good life, good death, good grief

Scottish Bereavement Friendly Workplaces Toolkit

Case Study 7

"In the months preceding my mother’s death, I had several supportive conversations with my line manager. When my mother died, they sent a text message, which was very kind. The full six days of bereavement leave, was requested via my line manager. I am not sure that was communicated to HR. Was I to follow up?

After that, I heard nothing more from my line manager or the HR department. I was not invited or requested to speak about my return-to-work intentions, nor was I asked about how I was doing. Was there was an unspoken expectation that if I needed any support, I would contact them? I suppose a brief welcome back, I wonder how you are doing email might have been a nice gesture. Perhaps an informal ‘checking in’ process directed by managers or HR, would be helpful. Not a tokenistic admin exercise, but one of genuine concern. To expect people to reach out to their employers on their own amidst the different experiences of bereavement and grief may be unrealistic? Then again, I struggled with having an answer – how was I?

My colleagues were very kind and supportive. There was a collective effort to offer coverage for my responsibilities. Some colleagues sent personal messages of support; others sent messages of condolence. Some invited me ‘to call.’ These were all appreciated but I found it difficult to know – what would I say if I was to call?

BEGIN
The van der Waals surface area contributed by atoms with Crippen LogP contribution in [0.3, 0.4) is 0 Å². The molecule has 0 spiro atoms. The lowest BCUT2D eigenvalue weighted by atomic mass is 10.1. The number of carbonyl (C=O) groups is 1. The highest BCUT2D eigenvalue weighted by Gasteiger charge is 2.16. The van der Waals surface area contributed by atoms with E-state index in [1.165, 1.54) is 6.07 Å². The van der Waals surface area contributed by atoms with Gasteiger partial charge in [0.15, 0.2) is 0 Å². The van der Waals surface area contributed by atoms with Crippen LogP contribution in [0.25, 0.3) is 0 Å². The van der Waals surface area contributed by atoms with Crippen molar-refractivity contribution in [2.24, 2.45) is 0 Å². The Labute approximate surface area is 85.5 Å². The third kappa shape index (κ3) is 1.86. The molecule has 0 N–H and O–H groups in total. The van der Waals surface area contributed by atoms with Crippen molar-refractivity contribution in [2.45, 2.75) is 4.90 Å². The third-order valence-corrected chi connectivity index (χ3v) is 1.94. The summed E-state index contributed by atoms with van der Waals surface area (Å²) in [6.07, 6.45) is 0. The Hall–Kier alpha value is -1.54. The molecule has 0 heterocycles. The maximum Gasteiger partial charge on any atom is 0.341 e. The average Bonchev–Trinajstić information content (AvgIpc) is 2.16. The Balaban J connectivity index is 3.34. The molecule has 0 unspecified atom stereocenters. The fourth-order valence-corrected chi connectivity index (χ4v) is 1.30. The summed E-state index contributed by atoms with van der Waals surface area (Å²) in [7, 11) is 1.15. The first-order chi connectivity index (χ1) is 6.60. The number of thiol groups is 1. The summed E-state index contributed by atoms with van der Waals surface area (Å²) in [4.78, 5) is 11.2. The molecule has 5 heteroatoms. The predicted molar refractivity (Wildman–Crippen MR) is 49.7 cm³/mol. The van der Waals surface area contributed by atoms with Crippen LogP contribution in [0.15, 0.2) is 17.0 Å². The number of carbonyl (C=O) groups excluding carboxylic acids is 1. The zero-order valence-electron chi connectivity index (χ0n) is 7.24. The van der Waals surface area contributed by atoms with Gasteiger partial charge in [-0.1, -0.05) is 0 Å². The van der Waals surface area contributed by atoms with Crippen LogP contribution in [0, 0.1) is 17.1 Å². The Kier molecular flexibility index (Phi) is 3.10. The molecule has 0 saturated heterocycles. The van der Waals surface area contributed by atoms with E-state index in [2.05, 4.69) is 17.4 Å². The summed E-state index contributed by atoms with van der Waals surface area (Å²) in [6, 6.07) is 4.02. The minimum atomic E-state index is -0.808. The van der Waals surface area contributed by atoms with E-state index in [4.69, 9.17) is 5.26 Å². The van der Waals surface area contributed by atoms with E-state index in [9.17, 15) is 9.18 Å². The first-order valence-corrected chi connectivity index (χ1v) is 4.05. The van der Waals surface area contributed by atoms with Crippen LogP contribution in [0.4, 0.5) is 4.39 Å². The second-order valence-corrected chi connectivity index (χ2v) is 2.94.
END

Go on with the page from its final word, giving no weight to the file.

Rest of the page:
I had made it clear that despite the typical process of sending flowers to people who are off work due to sickness or bereavement, I did not want this. My colleagues respected my wishes. They followed up later to share a desire to do something tangible to honour my Mum (and me). I accepted this and found that to be a very moving gesture. Colleagues who wished to, contributed towards a donation to support therapeutic gardens at a children’s hospice. My Mum and her green thumb would have loved that.

When I returned and was ‘back to work’, I felt an unspoken expectation to be ‘fully back.’ I was not absent. I was not fully present, though. My grief experience seemed manageable while working from home – I could take more time to do everything I needed to and met all my deadlines. At home, when the tears unexpectedly arose, there was no need to explain or hide them. Returning to the workplace however, with the continued removal of Covid restrictions and a wider expectation to ‘return to normal’ I recognised that my ‘normal’ had changed. This was all new to me, but I still wonder – do HR mechanisms and the demands of institutions recognise the complicated experience of ‘normality?’"

Photo by Annie Spratt on Unsplash

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